Tuesday, June 12, 2012

Literature in the 1930s

The Maltese Falcon by Dashiell Hammett
Murder at the Vicarage by Agatha Christie

Shadows on the Rock by Willa Cather (American)

Peril at End House by Agatha Christie (British)

The Siamese Twin Mystery by Ellery Queen (American)

Tender is the Night by F. Scott Fitzgerald (American)
Appointment in Samarra by John O'Hara (American)

The Saint in New York by Leslie Charteris (British)

Absalom, Abalom! by William Faulkner (American)
Gone with the Wind by Margaret Mitchell (American)

Out of Africa by Isak Dinesen (Danish)
Nancy Drew: The Whispering Statue

Rebecca by Daphne du Maurier (British)

The Big Sleep by Raymond Chandler (American)
Khufu's Wisdom by Naguib Mahfouz (Egyptian)

Tuesday, June 5, 2012

Ride a White Dolphin (1971)

From the book cover: Leonie Thorburn is asked by her handsome, seemingly devoted husband to stay with his aunt in Venice while he is on a mysterious business assignment. Once in the magnificent city, Leonie finds herself the victim of several strange accidents, near-misses whose seriousness only she understands. A blessed old church becomes a trap; a celebration on the Grand Canal a scene of terror; a rendezvous with her husband, an encounter with death.

I love these books, mostly because they remind me of my childhood in the 1970s when they were immensely popular and my mom, aunt, and I read them constantly. We called them gothic novels, with Daphne du Maurier's Rebecca being the proto-type, not knowing anything about the deeper, more literary, roots of the genre by the same name.

Ride a White Dolphin is more accurately categorized as a romantic suspense, where readers can expect a central love story, a happy ending, and some, if not all, of the following:
  • An old house with a long history and secret passageways;
  • A narrator who is ordinary and insignificant (a la Jane Eyre);
  • A secretive husband whose trust is called into question;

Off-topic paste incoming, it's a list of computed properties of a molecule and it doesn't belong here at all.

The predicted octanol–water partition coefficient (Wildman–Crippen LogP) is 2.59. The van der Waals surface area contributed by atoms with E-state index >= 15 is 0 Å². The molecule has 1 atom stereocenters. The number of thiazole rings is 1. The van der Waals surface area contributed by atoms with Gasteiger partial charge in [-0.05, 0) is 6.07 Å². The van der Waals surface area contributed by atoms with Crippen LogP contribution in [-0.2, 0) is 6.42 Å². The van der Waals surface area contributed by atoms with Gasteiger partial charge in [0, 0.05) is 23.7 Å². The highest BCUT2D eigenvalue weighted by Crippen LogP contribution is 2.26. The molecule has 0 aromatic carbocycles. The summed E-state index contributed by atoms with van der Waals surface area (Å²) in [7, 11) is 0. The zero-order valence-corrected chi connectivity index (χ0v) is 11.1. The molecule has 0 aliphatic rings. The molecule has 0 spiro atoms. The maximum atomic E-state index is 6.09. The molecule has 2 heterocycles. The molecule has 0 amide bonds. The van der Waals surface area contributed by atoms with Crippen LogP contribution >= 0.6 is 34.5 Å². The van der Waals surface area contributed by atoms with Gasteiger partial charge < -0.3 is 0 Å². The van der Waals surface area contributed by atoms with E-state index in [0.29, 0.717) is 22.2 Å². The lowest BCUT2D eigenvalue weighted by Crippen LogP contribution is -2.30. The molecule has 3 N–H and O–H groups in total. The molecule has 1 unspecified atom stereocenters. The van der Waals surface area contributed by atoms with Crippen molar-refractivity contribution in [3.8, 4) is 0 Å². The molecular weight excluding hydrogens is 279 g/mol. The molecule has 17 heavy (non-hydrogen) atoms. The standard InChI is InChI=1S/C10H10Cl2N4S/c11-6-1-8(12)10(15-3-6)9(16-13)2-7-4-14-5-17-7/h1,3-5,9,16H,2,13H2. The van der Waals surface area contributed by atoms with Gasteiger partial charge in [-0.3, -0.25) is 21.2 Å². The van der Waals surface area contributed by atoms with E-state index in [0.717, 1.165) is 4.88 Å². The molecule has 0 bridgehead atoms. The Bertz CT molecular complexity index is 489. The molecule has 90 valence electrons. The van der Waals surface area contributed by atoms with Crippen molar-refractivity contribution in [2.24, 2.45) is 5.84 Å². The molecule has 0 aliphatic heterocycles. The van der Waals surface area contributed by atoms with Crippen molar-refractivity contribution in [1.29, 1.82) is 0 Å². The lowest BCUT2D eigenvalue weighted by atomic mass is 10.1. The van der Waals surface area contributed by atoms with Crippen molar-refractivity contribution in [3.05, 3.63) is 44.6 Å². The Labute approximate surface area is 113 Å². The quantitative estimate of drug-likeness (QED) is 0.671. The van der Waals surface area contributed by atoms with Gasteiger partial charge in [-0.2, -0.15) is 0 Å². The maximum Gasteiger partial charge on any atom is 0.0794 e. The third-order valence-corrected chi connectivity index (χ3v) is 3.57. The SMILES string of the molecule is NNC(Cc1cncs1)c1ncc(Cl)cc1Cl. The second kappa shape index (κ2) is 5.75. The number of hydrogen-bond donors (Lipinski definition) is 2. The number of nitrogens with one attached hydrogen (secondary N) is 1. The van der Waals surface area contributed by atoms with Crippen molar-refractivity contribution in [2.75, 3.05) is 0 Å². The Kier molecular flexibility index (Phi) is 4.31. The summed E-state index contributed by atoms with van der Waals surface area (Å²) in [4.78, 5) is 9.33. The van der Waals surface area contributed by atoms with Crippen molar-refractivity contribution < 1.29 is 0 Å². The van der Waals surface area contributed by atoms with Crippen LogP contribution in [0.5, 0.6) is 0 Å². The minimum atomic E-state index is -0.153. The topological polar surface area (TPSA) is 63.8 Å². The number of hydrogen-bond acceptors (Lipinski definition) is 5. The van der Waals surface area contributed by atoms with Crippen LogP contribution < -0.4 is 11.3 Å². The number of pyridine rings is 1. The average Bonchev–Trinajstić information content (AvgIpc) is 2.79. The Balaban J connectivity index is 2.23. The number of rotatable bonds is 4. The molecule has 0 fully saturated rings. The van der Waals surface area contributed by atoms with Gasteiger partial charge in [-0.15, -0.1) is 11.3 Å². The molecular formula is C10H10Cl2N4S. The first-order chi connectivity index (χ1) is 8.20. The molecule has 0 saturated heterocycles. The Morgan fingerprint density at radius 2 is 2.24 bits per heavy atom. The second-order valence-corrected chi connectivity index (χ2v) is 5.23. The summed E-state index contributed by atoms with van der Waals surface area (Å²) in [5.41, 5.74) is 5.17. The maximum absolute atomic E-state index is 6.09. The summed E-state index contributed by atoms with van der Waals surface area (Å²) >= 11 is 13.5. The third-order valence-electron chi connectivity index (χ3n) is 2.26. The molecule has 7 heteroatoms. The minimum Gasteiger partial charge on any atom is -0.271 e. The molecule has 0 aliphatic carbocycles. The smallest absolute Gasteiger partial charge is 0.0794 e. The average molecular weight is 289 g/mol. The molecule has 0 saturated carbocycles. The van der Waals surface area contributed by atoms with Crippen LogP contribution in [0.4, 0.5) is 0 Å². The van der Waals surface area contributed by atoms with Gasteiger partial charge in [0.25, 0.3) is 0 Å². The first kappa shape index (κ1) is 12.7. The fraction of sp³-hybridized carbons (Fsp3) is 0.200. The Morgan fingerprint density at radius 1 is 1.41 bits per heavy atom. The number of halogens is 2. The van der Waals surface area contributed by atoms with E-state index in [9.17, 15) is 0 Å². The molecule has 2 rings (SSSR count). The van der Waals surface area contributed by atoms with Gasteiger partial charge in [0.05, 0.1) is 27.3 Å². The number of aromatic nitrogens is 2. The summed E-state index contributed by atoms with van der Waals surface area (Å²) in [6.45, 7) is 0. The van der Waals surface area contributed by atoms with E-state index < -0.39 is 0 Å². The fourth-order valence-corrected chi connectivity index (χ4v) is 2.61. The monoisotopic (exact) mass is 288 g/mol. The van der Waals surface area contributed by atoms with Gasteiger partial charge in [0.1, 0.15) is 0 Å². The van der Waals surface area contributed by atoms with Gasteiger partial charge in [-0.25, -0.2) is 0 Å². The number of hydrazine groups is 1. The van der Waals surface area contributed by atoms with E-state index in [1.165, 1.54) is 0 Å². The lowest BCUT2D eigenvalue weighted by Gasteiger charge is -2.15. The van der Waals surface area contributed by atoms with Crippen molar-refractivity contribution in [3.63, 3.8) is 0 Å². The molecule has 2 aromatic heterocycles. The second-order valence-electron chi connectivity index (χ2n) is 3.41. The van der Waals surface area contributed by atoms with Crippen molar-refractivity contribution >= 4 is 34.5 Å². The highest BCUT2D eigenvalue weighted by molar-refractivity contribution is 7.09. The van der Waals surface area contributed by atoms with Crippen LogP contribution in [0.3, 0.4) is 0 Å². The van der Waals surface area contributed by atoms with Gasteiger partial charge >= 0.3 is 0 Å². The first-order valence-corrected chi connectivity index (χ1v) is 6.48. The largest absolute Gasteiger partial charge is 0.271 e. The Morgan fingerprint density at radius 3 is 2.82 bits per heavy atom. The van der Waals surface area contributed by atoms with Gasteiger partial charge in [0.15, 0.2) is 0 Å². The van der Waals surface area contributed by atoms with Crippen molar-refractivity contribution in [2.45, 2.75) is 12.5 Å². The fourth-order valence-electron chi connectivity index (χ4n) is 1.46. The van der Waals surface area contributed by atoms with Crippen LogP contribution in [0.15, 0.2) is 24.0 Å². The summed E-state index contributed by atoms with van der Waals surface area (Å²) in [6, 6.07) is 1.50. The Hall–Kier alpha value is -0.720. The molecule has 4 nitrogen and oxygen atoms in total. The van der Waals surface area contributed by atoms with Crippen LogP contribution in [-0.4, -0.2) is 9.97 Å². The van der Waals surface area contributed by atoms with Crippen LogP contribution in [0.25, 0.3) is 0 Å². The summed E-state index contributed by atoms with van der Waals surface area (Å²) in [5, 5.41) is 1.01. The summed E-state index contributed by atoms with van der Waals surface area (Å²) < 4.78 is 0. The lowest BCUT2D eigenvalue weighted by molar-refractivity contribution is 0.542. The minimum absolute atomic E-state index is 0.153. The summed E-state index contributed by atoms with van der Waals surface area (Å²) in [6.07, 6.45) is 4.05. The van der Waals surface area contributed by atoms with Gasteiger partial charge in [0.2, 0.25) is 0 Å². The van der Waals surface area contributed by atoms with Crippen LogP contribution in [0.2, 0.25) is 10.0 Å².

• An alternative male who provides support and friendship;
  • A sophisticated female who is in competition for the husband and has superior beauty and status.
Anne Maybury considered her novels atmospheric and that characteristic alone is precisely what makes her books, a quick diversion, still readable today. Dolphin is set in Venice. The author has an artistic appreciation for the visual world and the talent to weave a feeling of place into her text.

Dolphin is also interesting from a historical perspective. In the 1970s, as women's liberation took root, these books were being produced en mass for female readers. Leonie says the following:

"I had known for a long time before I left college the kind of work I wanted to do. The huge chemical and scientific industries drew me like a magnet."

Yes, Leonie works but she quits her job when her husband's position takes them from London to Venice. She is upset that she was not consulted prior to his having agreed to their relocation. She be-moans the fact that her job history is being damaged by her frequent starts and stops of positions, a common problem for women and complaints about which were coming to the forefront when the book was published.